Always remember that you are absolutely unique. Just like everyone else.
-- Margaret Mead 

Related Article:
Musical Pulse: Explicit and Implicit (Part 2) 

Dance Books by Don Baarns:
amazon.com/author/music4dancers

Suggested Videos:
Music4Dancers Videos: Pulse Series
Music4Dancers: Free YouTube Musicality Series

Donation Page:
This site and the Music4Dancers video series are supported by your donations. No other ads!
All contributions appreciated!


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This article was originally published over 5 years ago (June 2009.) It's such an important topic I'm republishing it after some tweaks. I wrote about this topic long before the YouTube "Music4Dancers" video series was started. Click here to see the "Music4Dancers Pulse Series" playlist on YouTube.

Wednesday, January 1, 2014

Musical Pulse: Explicit and Implicit (Part 2)

This is part 2 of a series. I recommend you check out the first article before reading this one. Additionally, this article may include a couple musical terms that unfortunately remain undefined. I avoid doing that, but sometimes it happens for space considerations. Feel free to ask questions if anything is unclear.

As we discussed in Part 1 of this article, dance music has a pulse behind the scenes. Sometimes the music is very explicit, but just as often, the musicians are feeling the pulse, even if they don't beat you over the head with it. Please go back and listen to the example links in Part 1 if you haven't heard them in a while.

This article focuses on "implicit" or "implied" pulse, where the pulse is still consistent behind the scenes, but the musicians don't mark each count of the music. This is a more advanced concept and many people won't hear the implicit pulse without some simple one-on-one training and lots of practice.

Once you know the pulse exists and hear it in some tunes, it becomes more obvious across a wider range of music. It's always there ticking behind the scenes; it's a matter of figuring it out and connecting the dots with the clues the musicians give you. Dancers use this implicit pulse to provide a stronger connection with the music.

Many tunes have sections that are explicit and others that are implicit, and musicians are free to mix as they see fit.

A similar concept is a clock with a ticking second hand. A clock can be silent (implicit), but there is still a pulse 60 times per minute as the second hand moves from one second to the next. Some have an explicit tick-tick-tick sound every second, marking the time in perfectly spaced intervals. Whether you hear the ticking each second or not, the seconds are still ticking by at regular intervals. There is EXACTLY the same amount of time between each second ticking, and on some clocks you can hear each second tick and some clocks are silent.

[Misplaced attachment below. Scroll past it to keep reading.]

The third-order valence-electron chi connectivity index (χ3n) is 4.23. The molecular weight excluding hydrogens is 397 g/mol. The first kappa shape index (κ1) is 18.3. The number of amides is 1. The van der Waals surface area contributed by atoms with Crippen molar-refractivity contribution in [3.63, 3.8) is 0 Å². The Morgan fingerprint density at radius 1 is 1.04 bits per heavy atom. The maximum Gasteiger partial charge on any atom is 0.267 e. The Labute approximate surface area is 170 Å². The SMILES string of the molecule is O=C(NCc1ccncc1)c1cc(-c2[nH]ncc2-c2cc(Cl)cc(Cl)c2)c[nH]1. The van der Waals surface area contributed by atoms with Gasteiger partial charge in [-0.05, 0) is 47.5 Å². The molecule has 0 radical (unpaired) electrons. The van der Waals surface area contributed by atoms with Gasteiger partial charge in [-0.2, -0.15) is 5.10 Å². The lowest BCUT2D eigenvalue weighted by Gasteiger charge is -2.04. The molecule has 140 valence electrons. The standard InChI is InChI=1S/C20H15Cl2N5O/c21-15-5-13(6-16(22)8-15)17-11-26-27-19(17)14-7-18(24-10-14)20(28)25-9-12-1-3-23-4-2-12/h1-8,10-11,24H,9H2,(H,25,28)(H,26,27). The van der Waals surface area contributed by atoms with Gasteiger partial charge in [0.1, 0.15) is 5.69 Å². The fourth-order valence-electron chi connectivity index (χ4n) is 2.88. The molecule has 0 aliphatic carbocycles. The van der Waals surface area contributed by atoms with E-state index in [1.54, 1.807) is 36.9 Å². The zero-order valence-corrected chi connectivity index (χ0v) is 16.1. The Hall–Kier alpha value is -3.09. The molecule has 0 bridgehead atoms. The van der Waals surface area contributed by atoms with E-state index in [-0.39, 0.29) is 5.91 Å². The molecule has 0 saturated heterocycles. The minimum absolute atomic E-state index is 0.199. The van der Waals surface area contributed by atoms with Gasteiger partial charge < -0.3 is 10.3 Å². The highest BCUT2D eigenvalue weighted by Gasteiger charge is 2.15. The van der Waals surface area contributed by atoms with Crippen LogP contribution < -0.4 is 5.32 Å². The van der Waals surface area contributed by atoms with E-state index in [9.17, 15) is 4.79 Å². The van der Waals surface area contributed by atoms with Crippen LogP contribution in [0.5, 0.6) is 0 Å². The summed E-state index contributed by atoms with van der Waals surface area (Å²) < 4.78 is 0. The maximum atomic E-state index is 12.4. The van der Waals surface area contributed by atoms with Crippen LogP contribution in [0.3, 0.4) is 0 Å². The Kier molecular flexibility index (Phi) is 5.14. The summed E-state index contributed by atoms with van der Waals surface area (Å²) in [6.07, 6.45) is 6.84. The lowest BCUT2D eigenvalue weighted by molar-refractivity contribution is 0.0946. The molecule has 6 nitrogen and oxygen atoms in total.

Music is similar, with the pulse being more or less obvious, depending on the tune.

A Clock With Second Hand Pulsing Each Second


(OK... for the purist; modern electronic clocks often use quartz crystals which vibrate/pulse tens of thousands of times per second. They use electronics to count the pulses and group them into seconds (or fractions) for the display. For our discussion, we are interested in the consistent pulse occurring each second.)

When recording music, some musicians have a "click track" playing in their headsets that is NOT heard in the final recording. This is like a ticking clock or consistent cow bell, generally adjusted to click at the quarter note pulse of the music. The click track provides a reference pulse while recording, keeping the musicians perfectly on time, even if no drums or percussion are playing.

Drummers and some others in the band use the click track as an absolute reference for the underlying pulse of the music. As a listener you don't hear the click track, but it's often a silent partner in the recording process.

When you hear the Usher tune below, there is a beautiful guitar and voice introduction, with 8 bars (measures) of implicit pulse. There are no drums or percussion marking the time, but the musicians are all counting it in their heads. It's highly likely the guitarist had a click track playing in his headphones, and if you march in place to the music you'll see it's perfectly in time.

Usher - "How Do I Say" Introduction Has Implicit Pulse


The pulse is consistent from the beginning to the end of the tune, even if it's not explicit in the first 8 bars. Musicians will often say, "Time is running," to alert the other musicians that the pulse is constant, like a clock, even if nobody is playing the pulse directly.

Some tunes start with an introduction in which time is NOT running, and the musicians speed up and slow down, until the introduction ends, then time is running constantly the rest of the tune.

The end of a tune is another place it's common to ignore the pulse; musicians will often slow down the last few notes for emotional effect, effectively ignoring the pulse as it ends. Musicians can ignore the pulse in the middle of tunes, but that is very, very rare in dance music.